Support is a vital word these days; we don’t just get take-out food anymore, many of us eat out in order to deliberately shore up the establishments we love who are suffering. I never thought there could be such a thing as a responsibility to eat tacos or buy jigsaw puzzles from indie booksellers like Epic and King West Books. They are just two of many small cultural businesses, precarious at the best of times, who have deftly risen to the challenge to deliver content to our doorsteps. When the consumption of culture occurs with some awareness of its impact, it betters the experience overall. Considering that all of our recent consumption is mediated online—in a virtual space with a reputation for lazy, unconscious transactions—it’s kind of miraculous.
Last week, I noticed the Hamilton Artists Inc. launch a fundraising initiative called Faraway Flowers, an ingeniously branded scheme that united the gallery with local florists in order to offer door-to-door bouquets. It gave me three distinct thrills: that of a well-delivered campaign, an unexpected partnership, and well-timed reminder to make supportive gestures in your community. Like an oaf, of course I missed the deadline, but they are doing it again for Mother’s Day.
There had been a lot of recent discourse before the pandemic about the urgent need for cultural workers to strengthen and expand their networks and their social participation. Now, it feels even more urgent to be more consciously aware of our networks, their fragility, our obligations to them. Last week, our Gallery joined an initiative sparked by the Art Gallery of Alberta called Field Trip, which connects over twenty galleries in Canada coast to coast, and mutually promotes their on-line programming. This past week the directors of over twenty-one local galleries, festivals, and cultural orgs Zoomed together to begin the discussion of how they can collectively support and advocate for each other. These things didn’t happen before; the times are making this work happen.
Throughout it all is a rising acknowledgement that this new space we occupy is still inadequate, still in the very beginning phases of its formation. If there are to be no actual public gatherings in our immediate future, then we will have to radically transform the mechanics of collective virtual space. So much of this space is disorganized, confusingly privatized and public, and either charmingly or maddeningly illogical. With culture, you want to be invited into it, you want the context to relax you into a fuller participation. When you go to a concert, you expect it to be lit well, sound checked, and there to be an anticipation before it begins. Virtual space offers too much, and the majority is poorly lit, choked through condenser microphones or other forms of compression, and firing at us with no warning. Architecture needs to be built.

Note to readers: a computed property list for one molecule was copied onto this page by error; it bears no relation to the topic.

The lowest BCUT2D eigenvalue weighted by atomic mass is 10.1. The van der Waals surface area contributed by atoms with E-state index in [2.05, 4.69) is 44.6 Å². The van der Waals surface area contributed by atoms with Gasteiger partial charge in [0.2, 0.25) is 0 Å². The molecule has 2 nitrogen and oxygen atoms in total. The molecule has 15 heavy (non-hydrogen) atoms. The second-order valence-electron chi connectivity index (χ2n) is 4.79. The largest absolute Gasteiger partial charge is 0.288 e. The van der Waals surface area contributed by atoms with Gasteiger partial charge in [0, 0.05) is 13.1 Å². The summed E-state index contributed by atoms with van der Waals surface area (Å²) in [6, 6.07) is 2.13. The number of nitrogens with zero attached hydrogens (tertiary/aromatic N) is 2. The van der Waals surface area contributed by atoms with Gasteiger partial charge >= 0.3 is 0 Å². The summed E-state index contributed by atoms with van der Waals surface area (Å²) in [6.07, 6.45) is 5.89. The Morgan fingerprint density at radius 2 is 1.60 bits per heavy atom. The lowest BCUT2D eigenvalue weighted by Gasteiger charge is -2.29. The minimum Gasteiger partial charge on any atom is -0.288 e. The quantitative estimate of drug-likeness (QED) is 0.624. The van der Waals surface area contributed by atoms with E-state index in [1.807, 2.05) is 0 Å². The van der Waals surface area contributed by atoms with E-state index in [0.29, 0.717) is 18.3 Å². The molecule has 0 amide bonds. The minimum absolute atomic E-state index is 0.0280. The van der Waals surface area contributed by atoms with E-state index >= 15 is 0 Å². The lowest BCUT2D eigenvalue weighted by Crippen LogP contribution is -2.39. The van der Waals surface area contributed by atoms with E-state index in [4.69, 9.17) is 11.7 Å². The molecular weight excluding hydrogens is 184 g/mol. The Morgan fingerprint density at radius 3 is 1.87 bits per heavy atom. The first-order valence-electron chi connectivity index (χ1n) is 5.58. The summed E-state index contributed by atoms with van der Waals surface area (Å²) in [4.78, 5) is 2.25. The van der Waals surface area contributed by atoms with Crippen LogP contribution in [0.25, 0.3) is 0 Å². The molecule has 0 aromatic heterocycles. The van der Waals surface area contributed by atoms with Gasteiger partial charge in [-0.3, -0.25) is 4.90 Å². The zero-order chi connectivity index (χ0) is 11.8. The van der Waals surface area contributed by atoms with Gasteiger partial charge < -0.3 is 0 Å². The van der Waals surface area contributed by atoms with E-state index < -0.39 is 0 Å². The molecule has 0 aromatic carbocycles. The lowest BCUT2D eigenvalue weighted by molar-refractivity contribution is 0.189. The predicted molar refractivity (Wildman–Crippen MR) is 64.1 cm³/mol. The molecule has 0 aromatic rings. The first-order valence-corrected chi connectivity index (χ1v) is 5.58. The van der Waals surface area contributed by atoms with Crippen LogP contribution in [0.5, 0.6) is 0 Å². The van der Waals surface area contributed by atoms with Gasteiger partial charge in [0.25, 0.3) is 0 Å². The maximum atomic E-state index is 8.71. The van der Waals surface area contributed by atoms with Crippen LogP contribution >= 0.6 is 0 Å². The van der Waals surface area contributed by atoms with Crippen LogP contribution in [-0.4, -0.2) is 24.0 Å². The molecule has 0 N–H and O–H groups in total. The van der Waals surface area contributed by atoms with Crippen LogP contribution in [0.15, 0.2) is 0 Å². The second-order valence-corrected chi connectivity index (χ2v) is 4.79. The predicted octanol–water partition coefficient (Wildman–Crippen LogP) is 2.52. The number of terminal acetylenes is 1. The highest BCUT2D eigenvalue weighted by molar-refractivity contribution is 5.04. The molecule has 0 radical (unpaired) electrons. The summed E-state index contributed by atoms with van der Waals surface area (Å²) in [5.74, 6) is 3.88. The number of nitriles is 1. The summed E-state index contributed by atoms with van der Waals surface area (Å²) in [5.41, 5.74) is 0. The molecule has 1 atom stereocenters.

But on the plus side, I think it will be impossible for this disruption not to have a legacy. I hope history remembers the Hamilton Artist Fund as pivotal in the Art’s Council’s evolution as the city’s advocate for culture in all its forms. I hope this Gallery emerges from this exponentially more networked, more obligated to the community and country than ever before. In my dark moments I fear that the best of our culture, comprised of its millions of fragile endeavors, will be quashed in this tumult. But given all of the innovation, network building, collective strengthening, we might just emerge with muscles we didn’t even realize we were building.
Header image: Viola Depew (Canadian 1894-1992), Close to the City’s Heart, 1962, oil on canvas. Art Gallery of Hamilton, Gift of Ann Hanson in memory of John Hanson (1920-2011), 2011.